Author’s guilt – my new hobby

Depositphotos_21902879_mIt’s a bit like the mother’s guilt I get when I take time to do things for me or buy something when I could technically have spent that money on (insert item) for the kids. I get author’s guilt daily because, guess what? I am not really authoring (I know, not a word) and I don’t have a good explanation for why.

Stay with me on this; there are a lot of similarities between the real-life children I have (a boy, six and girl, two) and the books I think of as my babies. To be clear, I love my actual babies more than anything, including writing (goes without saying really but the internet is a dark, weird place, so let’s be really clear).

I have noticed many authors and readers congratulate others on a book birthday; there is a lot to be celebrated in pushing a huge investment of your time, love and creativity out onto the critical bookshelves of this world. I am a huge supporter of marking such occasions and while I think a full birth analogy is too strong, a lot of my parental anxieties manifest in a similar way about any work I choose to share. Have I done this right? Are people judging my decision to do this that way? Is that name controversial? Do I care if I am not perfect at this 100 per cent of the time? I feel so tired I might die, that’s normal, right? See, these questions work for both parents and authors!

The similarities don’t end there though; for example, writing invites an alarmingly similar amount of ‘advice’.

Any parent can tell you the pain in the overwhelming amount of unsolicited advice you get when you have a baby. Often this is merely a thinly disguised personal horror story that the parent can no longer afford the therapy required to deal with their story on a professional therapist’s couch. Authors can relate – ‘oh I knew someone that wrote a book once. He/she put everything they had into it, quit their job for their dream and then their house got repossessed when it only sold 64 copies’ and then there’s the thinly veiled ‘oh that’s an interesting choice’ people say when you finally share your plot after being asked approximately one hundred times. Parents are familiar with the weird, convoluted insults about how much better their kid is, or their brother’s kid…you get the picture.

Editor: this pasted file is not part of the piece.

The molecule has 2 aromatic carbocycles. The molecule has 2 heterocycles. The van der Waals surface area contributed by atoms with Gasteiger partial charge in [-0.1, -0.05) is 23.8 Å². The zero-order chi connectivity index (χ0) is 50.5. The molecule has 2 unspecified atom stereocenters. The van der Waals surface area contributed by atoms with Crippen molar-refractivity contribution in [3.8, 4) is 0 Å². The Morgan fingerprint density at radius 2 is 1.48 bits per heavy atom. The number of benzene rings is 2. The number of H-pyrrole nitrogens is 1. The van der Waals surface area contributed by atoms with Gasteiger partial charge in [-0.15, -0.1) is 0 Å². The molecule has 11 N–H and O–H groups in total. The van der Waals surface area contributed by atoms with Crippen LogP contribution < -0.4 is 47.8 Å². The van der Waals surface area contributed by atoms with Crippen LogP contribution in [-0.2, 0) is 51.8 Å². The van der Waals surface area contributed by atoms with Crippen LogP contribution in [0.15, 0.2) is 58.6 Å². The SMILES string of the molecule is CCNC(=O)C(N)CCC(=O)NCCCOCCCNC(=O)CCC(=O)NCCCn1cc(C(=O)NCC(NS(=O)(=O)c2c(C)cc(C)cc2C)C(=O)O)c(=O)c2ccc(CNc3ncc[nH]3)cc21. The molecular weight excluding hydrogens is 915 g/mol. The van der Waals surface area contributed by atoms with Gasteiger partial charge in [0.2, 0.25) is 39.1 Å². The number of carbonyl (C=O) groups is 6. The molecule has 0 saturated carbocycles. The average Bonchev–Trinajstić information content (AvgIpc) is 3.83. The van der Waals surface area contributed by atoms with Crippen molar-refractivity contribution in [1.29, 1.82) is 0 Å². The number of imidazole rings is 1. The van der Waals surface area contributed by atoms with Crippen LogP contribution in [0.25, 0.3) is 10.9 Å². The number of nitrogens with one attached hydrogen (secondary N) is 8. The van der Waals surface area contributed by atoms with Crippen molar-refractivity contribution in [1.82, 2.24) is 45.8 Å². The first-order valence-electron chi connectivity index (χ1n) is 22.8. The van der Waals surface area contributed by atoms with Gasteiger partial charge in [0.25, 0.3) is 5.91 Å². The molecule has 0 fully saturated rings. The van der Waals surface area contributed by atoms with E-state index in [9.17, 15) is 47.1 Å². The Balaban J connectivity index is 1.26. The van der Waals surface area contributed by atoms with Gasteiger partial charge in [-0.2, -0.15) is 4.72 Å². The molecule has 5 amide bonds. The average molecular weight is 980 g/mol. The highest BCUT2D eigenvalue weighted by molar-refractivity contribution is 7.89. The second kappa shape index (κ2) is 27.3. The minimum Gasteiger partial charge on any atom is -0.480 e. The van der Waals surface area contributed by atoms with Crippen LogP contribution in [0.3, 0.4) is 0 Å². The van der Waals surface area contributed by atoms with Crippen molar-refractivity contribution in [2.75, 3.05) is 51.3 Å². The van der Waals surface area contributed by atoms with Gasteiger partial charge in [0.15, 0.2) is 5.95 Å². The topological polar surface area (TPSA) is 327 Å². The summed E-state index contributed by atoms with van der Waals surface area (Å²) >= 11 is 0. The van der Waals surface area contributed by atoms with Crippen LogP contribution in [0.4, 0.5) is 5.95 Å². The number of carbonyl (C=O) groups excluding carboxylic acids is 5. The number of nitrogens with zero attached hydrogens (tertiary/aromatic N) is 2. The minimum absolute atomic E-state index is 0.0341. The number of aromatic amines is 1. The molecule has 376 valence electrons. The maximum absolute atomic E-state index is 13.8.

Writing is hard (ok, before parents get up in arms, it isn’t as hard as creating well-rounded, smaller humans) but you love that work, you invest in it and sometimes you just have really, really tough days with it and those days can turn into months.

Now I am out of the nappy stages with my youngest child and (mostly) back into sleeping through the night, I feel that familiar pull to get my laptop out and write again, but my gosh I am sleepy. So I don’t and then I just don’t some more until I realise there are ideas sitting in my hard drive from three years ago, untouched. The guilt alarm goes off. I am not practising what I have preached to lots of young authors everywhere….if you have a passion, work at it put the effort in, commit.

I guess the whole point of this is when you love something, you have to show up, be present and commit, even when you’re exhausted. So I wrote this with the hope that some of you might just think, “oh my gosh, me too,” but also as a promise – to get back in the saddle and here with my Gliterary Girl team seems like a bloody good place to start!

Let’s all stop procrastinating together and write some books!! Who’s with me?

Amy Keen
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Amy Keen

Columnist at Gliterary Girl
Amy works in PR by day and spends the rest of the time as a mum, wife, fan-girl and YA author. A total, unashamed book freak, she reads and writes as much as possible and has a penchant for anything ‘wordy’. If there is any time left over after all of the above, she can be found chatting at inhuman speeds, consuming absurd amounts of coffee (writer cliché #1) and attempting to diffuse her perpetual state of shopper’s guilt. Her debut novel Embers came out in 2012 and the sequel is imminent.
Amy Keen
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Showing 5 comments
  • Ned
    Reply

    Sound advice from a relatively sound mind. I only say “relatively sound” because, being a parent with three kids, I know a completely sound mind is out of the question. Really terrific piece, Amy 😉

  • soconnor75
    Reply

    Ned your “relatively sound mind” wouldn’t be that “sound’ with or without kids. 😉

  • Amy Keen
    Reply

    Thanks guys. Good to be back!

  • Jonny
    Reply

    We are right there with you Mrs Keen. Great article :)

  • Gilly B
    Reply

    I’m so with you Amy…once I’ve settled baby for his nap, then tidied his Bro’s room, then I’ll write. Oh wait – forgot to eat. Now Husband wants a nice chat. Rinse and repeat, daily.

    I suppose you know it’s ‘time’ as you do now, when you don’t feel so tired and frazzled that creativity becomes a dull, frustrating ache. I ain’t there yet. One day it’ll come back I’m sure. In the meantime I’ll excitedly look out for your new work.

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